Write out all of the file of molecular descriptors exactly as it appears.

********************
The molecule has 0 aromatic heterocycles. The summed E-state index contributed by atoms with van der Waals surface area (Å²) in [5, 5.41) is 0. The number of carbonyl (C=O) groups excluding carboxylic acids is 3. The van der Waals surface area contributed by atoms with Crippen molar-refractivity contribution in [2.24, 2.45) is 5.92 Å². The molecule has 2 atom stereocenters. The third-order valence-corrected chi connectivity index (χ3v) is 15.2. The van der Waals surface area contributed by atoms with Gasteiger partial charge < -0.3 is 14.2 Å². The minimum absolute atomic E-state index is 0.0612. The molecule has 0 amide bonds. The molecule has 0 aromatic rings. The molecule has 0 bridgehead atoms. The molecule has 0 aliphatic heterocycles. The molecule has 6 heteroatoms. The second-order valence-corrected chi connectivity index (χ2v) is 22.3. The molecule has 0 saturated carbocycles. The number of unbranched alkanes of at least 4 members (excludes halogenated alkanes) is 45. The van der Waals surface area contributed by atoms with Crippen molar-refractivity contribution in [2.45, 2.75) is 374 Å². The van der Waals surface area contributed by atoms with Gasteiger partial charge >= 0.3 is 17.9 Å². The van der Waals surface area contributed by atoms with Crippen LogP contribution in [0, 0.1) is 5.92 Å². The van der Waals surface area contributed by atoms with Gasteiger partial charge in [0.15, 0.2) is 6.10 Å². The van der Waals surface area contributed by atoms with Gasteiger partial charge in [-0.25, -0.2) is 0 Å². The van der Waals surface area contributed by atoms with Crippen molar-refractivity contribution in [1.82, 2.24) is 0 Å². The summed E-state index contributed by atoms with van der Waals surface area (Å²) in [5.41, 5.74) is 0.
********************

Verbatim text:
The molecule has 0 aromatic heterocycles. The summed E-state index contributed by atoms with van der Waals surface area (Å²) in [5, 5.41) is 0. The number of carbonyl (C=O) groups excluding carboxylic acids is 3. The van der Waals surface area contributed by atoms with Crippen molar-refractivity contribution in [2.24, 2.45) is 5.92 Å². The molecule has 2 atom stereocenters. The third-order valence-corrected chi connectivity index (χ3v) is 15.2. The van der Waals surface area contributed by atoms with Gasteiger partial charge < -0.3 is 14.2 Å². The minimum absolute atomic E-state index is 0.0612. The molecule has 0 amide bonds. The molecule has 0 aromatic rings. The molecule has 0 bridgehead atoms. The molecule has 0 aliphatic heterocycles. The molecule has 6 heteroatoms. The second-order valence-corrected chi connectivity index (χ2v) is 22.3. The molecule has 0 saturated carbocycles. The number of unbranched alkanes of at least 4 members (excludes halogenated alkanes) is 45. The van der Waals surface area contributed by atoms with Crippen molar-refractivity contribution in [2.45, 2.75) is 374 Å². The van der Waals surface area contributed by atoms with Gasteiger partial charge >= 0.3 is 17.9 Å². The van der Waals surface area contributed by atoms with Crippen LogP contribution in [0, 0.1) is 5.92 Å². The van der Waals surface area contributed by atoms with Gasteiger partial charge in [0.15, 0.2) is 6.10 Å². The van der Waals surface area contributed by atoms with Gasteiger partial charge in [-0.25, -0.2) is 0 Å². The van der Waals surface area contributed by atoms with Crippen molar-refractivity contribution in [1.82, 2.24) is 0 Å². The summed E-state index contributed by atoms with van der Waals surface area (Å²) in [5.41, 5.74) is 0.